First launched in 1929 The Ghan runs from Adelaide in Australia’s South to Darwin in the North. The train runs weekly and is one of the truly great railway journeys and takes travellers deep into the heart of this great continent. Traversing deserts and breath-taking sceneries The Ghan is a unique way to enjoy Australia. With regular stops en-route, Australia’s vastness is punctuated with sightseeing and excursions.
If your experience of British rail travel is a cold bacon butty and a polystyrene cup of milky PG Tips then think again. The Royal Scotsman is the epitome of all the best British luxury traditions. Each of the vintage Pullman carriages have been fully refitted to high modern standards. So high, indeed, that there are even two spa rooms on this luxury hotel on wheels. The restaurant car menu is the best of Scottish cuisine and perfectly cooked for a fine dining experience, surrounded by the Edwardian splendour of the Belmond Royal Scotsman. All, of course, distractions from the main event: the stunningly beautiful Scottish scenery.
Travelling at a steady 37 mph through some of the world’s most stunning scenery, Rovos Rail bills itself as the most luxurious train in the world and it might well be right. Surrounded by wood panelling and waited upon hand-and-foot guests can soak up Southern Africa in style, from South Africa to Namibia and Tanzania. Operating various routes and taking in some of the world’s most notable sites (including Victoria Falls) guests can relax, enjoying the luxury of their ensuite cabins (some feature Victorian style bathtubs), or sink into sofas in the observation carriage waiting for the next meal, taken in the pre-1940s dining carriage.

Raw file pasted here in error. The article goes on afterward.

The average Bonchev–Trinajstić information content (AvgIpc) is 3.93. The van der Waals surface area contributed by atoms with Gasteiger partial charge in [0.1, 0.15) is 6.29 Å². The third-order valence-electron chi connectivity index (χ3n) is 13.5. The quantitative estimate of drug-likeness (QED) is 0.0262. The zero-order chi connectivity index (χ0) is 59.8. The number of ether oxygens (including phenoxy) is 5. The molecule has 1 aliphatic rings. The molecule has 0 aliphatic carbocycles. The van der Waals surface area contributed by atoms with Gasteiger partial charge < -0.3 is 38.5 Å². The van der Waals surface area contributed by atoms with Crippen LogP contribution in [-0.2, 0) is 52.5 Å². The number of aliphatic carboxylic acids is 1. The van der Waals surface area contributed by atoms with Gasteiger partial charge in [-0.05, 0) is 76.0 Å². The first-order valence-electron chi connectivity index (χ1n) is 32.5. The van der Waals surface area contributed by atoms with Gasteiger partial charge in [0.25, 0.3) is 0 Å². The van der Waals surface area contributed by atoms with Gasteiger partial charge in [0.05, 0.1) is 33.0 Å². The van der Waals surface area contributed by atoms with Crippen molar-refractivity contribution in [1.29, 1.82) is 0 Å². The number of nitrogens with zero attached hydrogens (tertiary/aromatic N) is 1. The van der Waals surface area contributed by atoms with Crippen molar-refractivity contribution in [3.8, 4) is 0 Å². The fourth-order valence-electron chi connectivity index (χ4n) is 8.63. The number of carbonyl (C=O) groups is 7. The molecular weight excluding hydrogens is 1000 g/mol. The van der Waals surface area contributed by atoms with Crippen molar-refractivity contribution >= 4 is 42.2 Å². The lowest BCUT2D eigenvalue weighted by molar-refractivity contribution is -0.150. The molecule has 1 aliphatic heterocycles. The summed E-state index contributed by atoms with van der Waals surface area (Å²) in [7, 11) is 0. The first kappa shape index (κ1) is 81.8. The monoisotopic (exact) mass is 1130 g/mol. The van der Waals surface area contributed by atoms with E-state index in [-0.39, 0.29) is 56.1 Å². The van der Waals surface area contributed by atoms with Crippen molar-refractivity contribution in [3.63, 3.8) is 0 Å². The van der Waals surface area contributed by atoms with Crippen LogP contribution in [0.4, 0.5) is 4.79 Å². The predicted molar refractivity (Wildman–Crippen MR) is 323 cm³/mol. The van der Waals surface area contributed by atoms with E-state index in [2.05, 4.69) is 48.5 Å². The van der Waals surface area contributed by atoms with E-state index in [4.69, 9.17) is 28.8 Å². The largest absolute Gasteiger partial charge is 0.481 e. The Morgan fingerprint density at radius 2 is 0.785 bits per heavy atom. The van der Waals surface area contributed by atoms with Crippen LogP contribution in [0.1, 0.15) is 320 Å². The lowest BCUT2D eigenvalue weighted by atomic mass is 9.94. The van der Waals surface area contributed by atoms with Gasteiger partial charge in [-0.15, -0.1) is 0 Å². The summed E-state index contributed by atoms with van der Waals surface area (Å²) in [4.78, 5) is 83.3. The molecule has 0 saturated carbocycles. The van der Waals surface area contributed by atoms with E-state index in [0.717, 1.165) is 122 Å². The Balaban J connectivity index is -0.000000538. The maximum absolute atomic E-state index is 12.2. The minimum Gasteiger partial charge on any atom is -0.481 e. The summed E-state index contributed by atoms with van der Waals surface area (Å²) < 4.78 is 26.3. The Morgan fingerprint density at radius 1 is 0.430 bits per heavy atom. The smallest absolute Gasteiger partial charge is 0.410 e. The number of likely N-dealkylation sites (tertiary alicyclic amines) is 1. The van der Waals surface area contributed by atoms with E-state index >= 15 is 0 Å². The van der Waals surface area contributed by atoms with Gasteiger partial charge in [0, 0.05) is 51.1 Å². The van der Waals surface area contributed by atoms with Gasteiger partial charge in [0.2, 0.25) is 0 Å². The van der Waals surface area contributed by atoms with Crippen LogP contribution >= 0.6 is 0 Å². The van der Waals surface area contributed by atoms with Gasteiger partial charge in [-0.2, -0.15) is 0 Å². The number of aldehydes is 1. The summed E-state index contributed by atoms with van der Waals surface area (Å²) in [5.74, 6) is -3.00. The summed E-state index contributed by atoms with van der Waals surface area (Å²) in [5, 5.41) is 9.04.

Although not strictly a sleeper, the Rocky Mountaineer does deserve mention. With no cabins, the entire train is given over to fine dining and viewing, with guests instead stay in stunning 5* hotels en-route. The train carves through the Canadian Rockies allowing the chance to view some of the most inaccessible sites on the planet, from the comfort of a luxury train. As the mountains and canyons go by sip on cocktails or indulge in the dining car on food specially made from locally sourced ingredients from the Pacific Northwest and cooked by a team of onboard chefs. Each night guests stay in some of Canada’s most beautiful hotels which are definitely, to borrow a ghastly but appropriate phrase imported from North America, ‘upscale’.